Levine: Lucas Giolito Strong Early, Hurt By Mistakes Later In White Sox Debut

By Bruce Levine–

CHICAGO (CBS) — The procession of young players and in particular pitchers continues at a rapid pace for the rebuilding White Sox, who watched as 23-year-old right-hander Lucas Giolito made his team debut in a 4-1 loss to the Twins on Tuesday evening at Guaranteed Rate Field.

Joining Reynaldo Lopez and Carson Fulmer in making their first big league starts of this season in recent weeks, Giolito went six innings, allowing four runs, all earned, on six hits while striking out four and walking none.

Giolito acquitted himself well early, allowing just two hits, including a solo shot to Jorge Polanco, through four innings in a 1-1 game. Kennys Vargas then took Giolito deep to lead off the fifth inning, and the long ball got Giolito in the sixth inning as well in the form of a two-run blast by Eddie Rosario.

“I felt good going in,” Giolito said. “I would say a few mistakes got me tonight. I was trying to go inside with the heater. I left a few over the middle. Guys up here (in the majors) are going to hit mistakes, and that is kind of what happened.”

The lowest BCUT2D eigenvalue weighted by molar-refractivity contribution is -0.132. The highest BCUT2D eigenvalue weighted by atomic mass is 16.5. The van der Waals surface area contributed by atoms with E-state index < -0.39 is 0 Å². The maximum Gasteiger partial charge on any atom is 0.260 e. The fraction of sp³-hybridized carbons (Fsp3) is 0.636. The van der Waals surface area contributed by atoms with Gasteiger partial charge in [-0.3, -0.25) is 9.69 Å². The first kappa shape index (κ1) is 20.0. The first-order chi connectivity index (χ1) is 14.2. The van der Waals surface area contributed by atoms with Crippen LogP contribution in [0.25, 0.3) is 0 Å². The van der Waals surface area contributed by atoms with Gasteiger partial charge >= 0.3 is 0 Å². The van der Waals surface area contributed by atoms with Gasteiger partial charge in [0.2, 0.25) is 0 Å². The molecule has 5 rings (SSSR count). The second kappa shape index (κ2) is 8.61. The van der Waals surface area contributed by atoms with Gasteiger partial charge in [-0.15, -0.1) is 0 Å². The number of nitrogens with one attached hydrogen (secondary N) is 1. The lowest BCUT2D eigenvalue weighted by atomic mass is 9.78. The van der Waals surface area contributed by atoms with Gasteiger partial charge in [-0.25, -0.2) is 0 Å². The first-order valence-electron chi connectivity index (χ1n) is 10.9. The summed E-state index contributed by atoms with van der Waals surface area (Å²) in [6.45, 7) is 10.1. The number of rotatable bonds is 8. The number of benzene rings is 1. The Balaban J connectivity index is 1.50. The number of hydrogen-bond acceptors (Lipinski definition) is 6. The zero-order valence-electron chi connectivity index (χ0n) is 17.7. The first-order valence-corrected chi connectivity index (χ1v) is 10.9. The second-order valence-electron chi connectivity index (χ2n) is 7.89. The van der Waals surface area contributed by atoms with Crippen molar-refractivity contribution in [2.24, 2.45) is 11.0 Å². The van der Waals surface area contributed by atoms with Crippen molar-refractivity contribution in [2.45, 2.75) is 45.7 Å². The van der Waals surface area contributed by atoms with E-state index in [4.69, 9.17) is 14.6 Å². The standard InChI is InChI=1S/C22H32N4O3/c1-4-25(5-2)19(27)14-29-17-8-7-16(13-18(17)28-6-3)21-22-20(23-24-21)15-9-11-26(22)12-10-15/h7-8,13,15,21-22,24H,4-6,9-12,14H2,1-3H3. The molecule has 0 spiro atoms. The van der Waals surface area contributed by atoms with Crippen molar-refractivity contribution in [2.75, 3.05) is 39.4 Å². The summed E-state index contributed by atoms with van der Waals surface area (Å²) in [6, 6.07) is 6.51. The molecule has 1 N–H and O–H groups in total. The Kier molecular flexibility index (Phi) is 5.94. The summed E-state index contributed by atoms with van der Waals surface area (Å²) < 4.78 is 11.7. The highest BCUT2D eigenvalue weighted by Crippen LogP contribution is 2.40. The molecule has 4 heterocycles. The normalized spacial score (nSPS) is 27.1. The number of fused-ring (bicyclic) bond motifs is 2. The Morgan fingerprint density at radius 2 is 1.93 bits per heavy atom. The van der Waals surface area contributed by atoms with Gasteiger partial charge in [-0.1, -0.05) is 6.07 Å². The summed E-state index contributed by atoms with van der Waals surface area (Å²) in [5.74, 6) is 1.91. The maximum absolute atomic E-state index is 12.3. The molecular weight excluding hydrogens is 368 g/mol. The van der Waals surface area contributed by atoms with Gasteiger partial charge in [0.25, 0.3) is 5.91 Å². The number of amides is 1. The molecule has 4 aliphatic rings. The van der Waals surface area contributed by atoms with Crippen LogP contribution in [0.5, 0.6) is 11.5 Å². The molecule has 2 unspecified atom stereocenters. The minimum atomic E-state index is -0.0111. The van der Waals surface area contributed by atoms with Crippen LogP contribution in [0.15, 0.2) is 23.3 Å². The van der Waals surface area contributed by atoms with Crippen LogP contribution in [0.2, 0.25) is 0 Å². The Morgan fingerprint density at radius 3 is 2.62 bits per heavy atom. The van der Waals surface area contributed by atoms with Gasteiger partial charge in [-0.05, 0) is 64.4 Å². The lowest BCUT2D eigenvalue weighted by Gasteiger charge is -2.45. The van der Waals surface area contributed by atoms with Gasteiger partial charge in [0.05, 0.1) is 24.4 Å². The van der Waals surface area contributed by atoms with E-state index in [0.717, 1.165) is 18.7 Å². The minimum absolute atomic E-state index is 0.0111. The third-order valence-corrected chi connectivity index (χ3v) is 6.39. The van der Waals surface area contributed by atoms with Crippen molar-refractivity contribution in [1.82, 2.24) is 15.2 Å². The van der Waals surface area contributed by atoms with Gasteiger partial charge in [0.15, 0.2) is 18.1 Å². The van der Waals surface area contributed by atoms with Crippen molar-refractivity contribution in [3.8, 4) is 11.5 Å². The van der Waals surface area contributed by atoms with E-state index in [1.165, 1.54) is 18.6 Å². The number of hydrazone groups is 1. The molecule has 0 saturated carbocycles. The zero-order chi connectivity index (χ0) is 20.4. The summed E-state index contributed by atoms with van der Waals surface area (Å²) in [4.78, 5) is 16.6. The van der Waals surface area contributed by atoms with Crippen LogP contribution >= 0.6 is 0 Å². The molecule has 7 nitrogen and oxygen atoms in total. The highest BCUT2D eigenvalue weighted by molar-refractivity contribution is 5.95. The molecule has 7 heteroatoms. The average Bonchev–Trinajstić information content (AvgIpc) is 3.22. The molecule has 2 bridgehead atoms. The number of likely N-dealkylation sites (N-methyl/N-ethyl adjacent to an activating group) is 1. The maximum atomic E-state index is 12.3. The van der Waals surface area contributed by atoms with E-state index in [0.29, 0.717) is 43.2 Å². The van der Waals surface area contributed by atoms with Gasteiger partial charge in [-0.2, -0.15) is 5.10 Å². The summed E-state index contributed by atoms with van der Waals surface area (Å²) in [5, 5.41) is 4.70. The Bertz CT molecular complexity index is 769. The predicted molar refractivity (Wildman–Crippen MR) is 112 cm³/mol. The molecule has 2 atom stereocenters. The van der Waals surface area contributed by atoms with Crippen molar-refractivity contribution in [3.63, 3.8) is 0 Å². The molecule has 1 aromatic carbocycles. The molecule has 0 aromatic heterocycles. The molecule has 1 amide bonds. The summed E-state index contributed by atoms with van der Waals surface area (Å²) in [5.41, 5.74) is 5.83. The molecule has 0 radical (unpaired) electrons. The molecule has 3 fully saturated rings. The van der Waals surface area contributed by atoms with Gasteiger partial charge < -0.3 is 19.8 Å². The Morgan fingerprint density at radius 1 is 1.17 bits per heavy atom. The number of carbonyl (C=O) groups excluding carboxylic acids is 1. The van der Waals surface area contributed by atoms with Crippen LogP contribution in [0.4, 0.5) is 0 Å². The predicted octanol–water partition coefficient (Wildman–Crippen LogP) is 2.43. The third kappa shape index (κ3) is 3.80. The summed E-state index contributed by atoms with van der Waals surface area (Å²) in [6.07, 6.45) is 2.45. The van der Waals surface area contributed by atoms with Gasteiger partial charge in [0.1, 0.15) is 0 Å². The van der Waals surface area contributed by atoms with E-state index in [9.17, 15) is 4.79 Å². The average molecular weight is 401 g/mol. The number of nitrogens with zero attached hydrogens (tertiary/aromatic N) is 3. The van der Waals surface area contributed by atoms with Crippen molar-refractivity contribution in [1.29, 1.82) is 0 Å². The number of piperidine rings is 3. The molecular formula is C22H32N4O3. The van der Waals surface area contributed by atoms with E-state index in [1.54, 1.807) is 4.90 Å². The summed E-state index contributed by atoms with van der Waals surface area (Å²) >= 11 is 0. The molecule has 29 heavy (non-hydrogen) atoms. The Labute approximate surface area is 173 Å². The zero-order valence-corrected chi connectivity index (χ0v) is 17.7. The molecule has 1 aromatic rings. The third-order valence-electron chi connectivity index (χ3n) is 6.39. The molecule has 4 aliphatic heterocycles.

The transition from highly touted prospect to effective big league pitcher isn’t an easy process. Fulmer — a first-round pick in 2015 — was reminded of that in his first big league start Monday, when he was rocked for six runs in 1 1/3 innings. Fulmer was returned to Triple-A after serving as the 26th man in the doubleheader.

Looking ahead, Giolito is confident and believes he’ll find success soon after going 6-10 with a 4.48 ERA at Triple-A this season.

“I feel like I belong,” Giolito said. “I feel like my stuff plays. I did not walk anyone tonight. I was able to command the fastball pretty well.”

Giolito and Lopez came to the Sox in the Adam Eaton trade with the Nationals last December. Both had a cup of coffee with call-ups to Washington last season.

Giolito got by mostly with his fastball and change-up Tuesday, as he threw 69 fastballs among his 99 pitches. His curveball wasn’t working, and that caused Giolito to look to move his fastball in and out, up and down.

“I thought it was a very positive outing for him,” White Sox manager Rick Renteria said. “His fastball was very good. His mound presence was good. He looked very very good to me.”

Bruce Levine covers the Cubs and White Sox for 670 The Score and CBSChicago.com. Follow him on Twitter @MLBBruceLevine.

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